United States speedskaters ask for permission to wear old Under Armour uniforms

Kevin Kaduk
February 14, 2014
US changing suits after dismal speedskating start
Shani Davis of the U.S., center, puts on the prototype of the official US Speedskating suit, while coach Ryan Shimabukuro checks his phone prior to a training session at the Adler Arena Skating Center at the 2014 Winter Olympics, Friday, Feb. 14, 2014, in Sochi, Russia. The team thought it had a chance to do something special, given some impressive World Cup results this season and new high-tech suits from Under Armour, which got an assist in the design from aerospace giant Lockheed Martin. Now, there's plenty of grumbling that the suits are actually slowing the skaters down in Sochi. (AP Photo/Matt Dunham)

The United States speedskating team has made a request to revert to their old racing uniforms, the Wall Street Journal and Chicago Tribune reported on Friday. The move comes one day after it was reported that Under Armour's new high-tech uniforms, billed as the fastest in the world, were actually hurting the Americans' performance in Sochi.

[Photos: U.S. survives speedskating crash]

Friday was an off day at the speedskating oval. Saturday's event is the men's 1500 meters, which features U.S. star Shani Davis, a two-time silver medalist in the event. No American has finished higher than seventh in the six events held so far. 

From the Wall Street Journal:

The request doesn't guarantee that American skaters will be wearing different suits when competition resumes on Saturday afternoon, should the International Skating Union and the International Olympic Committee sign off. The team is currently split into two groups: those who want to stick with the current model and those who would revert to a suit they used while racking up victories throughout the fall.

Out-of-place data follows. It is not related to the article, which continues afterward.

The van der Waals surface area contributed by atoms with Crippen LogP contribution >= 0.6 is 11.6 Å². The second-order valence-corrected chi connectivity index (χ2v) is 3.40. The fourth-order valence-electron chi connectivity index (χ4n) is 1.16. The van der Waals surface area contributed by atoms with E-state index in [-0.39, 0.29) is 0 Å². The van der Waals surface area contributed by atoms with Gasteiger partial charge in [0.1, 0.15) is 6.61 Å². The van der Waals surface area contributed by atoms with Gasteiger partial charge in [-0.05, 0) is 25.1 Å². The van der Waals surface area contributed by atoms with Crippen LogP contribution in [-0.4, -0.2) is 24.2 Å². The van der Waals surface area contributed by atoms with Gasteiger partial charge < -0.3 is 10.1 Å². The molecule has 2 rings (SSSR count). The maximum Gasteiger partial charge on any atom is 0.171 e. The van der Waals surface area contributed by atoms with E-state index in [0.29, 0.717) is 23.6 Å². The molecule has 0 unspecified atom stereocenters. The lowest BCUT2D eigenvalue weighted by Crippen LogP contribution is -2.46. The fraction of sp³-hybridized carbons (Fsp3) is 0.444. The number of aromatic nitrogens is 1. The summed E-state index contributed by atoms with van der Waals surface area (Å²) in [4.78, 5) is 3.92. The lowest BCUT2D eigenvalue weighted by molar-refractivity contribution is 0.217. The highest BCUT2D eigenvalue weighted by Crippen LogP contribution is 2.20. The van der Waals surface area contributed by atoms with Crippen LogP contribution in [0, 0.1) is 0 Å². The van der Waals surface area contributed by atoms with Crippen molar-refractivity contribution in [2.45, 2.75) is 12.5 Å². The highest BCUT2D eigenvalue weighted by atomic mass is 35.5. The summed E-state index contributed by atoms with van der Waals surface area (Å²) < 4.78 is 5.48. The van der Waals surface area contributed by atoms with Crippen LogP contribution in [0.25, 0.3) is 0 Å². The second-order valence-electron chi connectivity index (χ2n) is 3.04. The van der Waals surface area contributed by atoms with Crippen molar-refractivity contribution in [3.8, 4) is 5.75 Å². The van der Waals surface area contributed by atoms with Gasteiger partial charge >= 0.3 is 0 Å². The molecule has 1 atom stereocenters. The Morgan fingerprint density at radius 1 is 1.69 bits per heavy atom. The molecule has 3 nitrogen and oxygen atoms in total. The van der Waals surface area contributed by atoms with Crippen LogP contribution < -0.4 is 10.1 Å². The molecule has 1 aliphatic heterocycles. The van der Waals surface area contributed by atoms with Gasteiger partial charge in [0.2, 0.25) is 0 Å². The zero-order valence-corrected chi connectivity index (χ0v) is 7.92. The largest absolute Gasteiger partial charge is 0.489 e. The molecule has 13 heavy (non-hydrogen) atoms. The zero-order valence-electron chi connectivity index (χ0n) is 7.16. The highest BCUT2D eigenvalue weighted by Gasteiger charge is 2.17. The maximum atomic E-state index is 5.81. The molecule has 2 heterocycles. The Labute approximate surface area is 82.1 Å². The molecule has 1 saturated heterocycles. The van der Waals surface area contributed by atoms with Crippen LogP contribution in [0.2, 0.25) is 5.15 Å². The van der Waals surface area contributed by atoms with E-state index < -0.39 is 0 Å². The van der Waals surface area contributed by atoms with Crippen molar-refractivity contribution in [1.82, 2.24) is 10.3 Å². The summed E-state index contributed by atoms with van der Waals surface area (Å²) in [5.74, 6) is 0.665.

The alternate suit is also made by Under Armour. [U.S. speedskating director Ted] Morris expects a ruling within hours.

"The general feeling from the athletes, it's pretty darn close to 50-50," Morris said. He wouldn't give any details of the top skaters' positions.

Under Olympic rules, all members of a team must wear the same suit, so it's all or nothing if a change is in the air. Under Armour has stood by the performance of its new uniforms, but a spokesperson also said they are willing to do whatever it takes to get American skaters peforming their best. 

One thing is for certain, however: Americans will have no one to blame but themselves if they change clothes and still manage to struggle. 

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Kevin Kaduk is a writer for Yahoo Sports.. Have a tip? Email him at kevinkaduk@yahoo.com or follow him on Twitter!